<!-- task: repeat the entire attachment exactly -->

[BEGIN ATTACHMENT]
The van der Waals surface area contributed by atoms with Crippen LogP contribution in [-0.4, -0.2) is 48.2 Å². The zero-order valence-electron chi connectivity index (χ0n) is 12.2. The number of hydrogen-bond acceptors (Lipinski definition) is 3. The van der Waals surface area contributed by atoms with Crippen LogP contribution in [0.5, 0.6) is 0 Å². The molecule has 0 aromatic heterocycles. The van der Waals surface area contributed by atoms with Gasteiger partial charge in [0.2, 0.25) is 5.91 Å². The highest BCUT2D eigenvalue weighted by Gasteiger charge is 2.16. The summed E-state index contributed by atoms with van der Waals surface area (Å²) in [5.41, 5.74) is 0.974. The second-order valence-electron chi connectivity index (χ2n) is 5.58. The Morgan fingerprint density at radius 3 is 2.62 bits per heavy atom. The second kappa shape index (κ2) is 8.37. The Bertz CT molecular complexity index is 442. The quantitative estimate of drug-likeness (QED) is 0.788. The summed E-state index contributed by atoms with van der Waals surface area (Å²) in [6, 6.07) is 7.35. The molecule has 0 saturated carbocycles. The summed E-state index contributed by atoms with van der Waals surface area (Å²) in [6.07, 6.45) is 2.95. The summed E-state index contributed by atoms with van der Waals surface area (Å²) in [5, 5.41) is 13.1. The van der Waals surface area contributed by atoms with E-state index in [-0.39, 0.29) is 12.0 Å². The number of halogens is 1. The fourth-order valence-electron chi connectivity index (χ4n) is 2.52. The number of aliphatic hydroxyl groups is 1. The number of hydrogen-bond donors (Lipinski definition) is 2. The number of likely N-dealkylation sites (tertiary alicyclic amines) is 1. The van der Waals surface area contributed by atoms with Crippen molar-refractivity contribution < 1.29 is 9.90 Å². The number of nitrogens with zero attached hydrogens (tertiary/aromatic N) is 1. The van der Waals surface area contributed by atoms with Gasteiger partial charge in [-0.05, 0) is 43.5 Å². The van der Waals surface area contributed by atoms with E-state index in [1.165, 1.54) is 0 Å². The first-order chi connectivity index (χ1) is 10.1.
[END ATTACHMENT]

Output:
The van der Waals surface area contributed by atoms with Crippen LogP contribution in [-0.4, -0.2) is 48.2 Å². The zero-order valence-electron chi connectivity index (χ0n) is 12.2. The number of hydrogen-bond acceptors (Lipinski definition) is 3. The van der Waals surface area contributed by atoms with Crippen LogP contribution in [0.5, 0.6) is 0 Å². The molecule has 0 aromatic heterocycles. The van der Waals surface area contributed by atoms with Gasteiger partial charge in [0.2, 0.25) is 5.91 Å². The highest BCUT2D eigenvalue weighted by Gasteiger charge is 2.16. The summed E-state index contributed by atoms with van der Waals surface area (Å²) in [5.41, 5.74) is 0.974. The second-order valence-electron chi connectivity index (χ2n) is 5.58. The Morgan fingerprint density at radius 3 is 2.62 bits per heavy atom. The second kappa shape index (κ2) is 8.37. The Bertz CT molecular complexity index is 442. The quantitative estimate of drug-likeness (QED) is 0.788. The summed E-state index contributed by atoms with van der Waals surface area (Å²) in [6, 6.07) is 7.35. The molecule has 0 saturated carbocycles. The summed E-state index contributed by atoms with van der Waals surface area (Å²) in [6.07, 6.45) is 2.95. The summed E-state index contributed by atoms with van der Waals surface area (Å²) in [5, 5.41) is 13.1. The van der Waals surface area contributed by atoms with E-state index in [-0.39, 0.29) is 12.0 Å². The number of halogens is 1. The fourth-order valence-electron chi connectivity index (χ4n) is 2.52. The number of aliphatic hydroxyl groups is 1. The number of hydrogen-bond donors (Lipinski definition) is 2. The number of likely N-dealkylation sites (tertiary alicyclic amines) is 1. The van der Waals surface area contributed by atoms with Crippen molar-refractivity contribution < 1.29 is 9.90 Å². The number of nitrogens with zero attached hydrogens (tertiary/aromatic N) is 1. The van der Waals surface area contributed by atoms with Gasteiger partial charge in [-0.05, 0) is 43.5 Å². The van der Waals surface area contributed by atoms with E-state index in [1.165, 1.54) is 0 Å². The first-order chi connectivity index (χ1) is 10.1.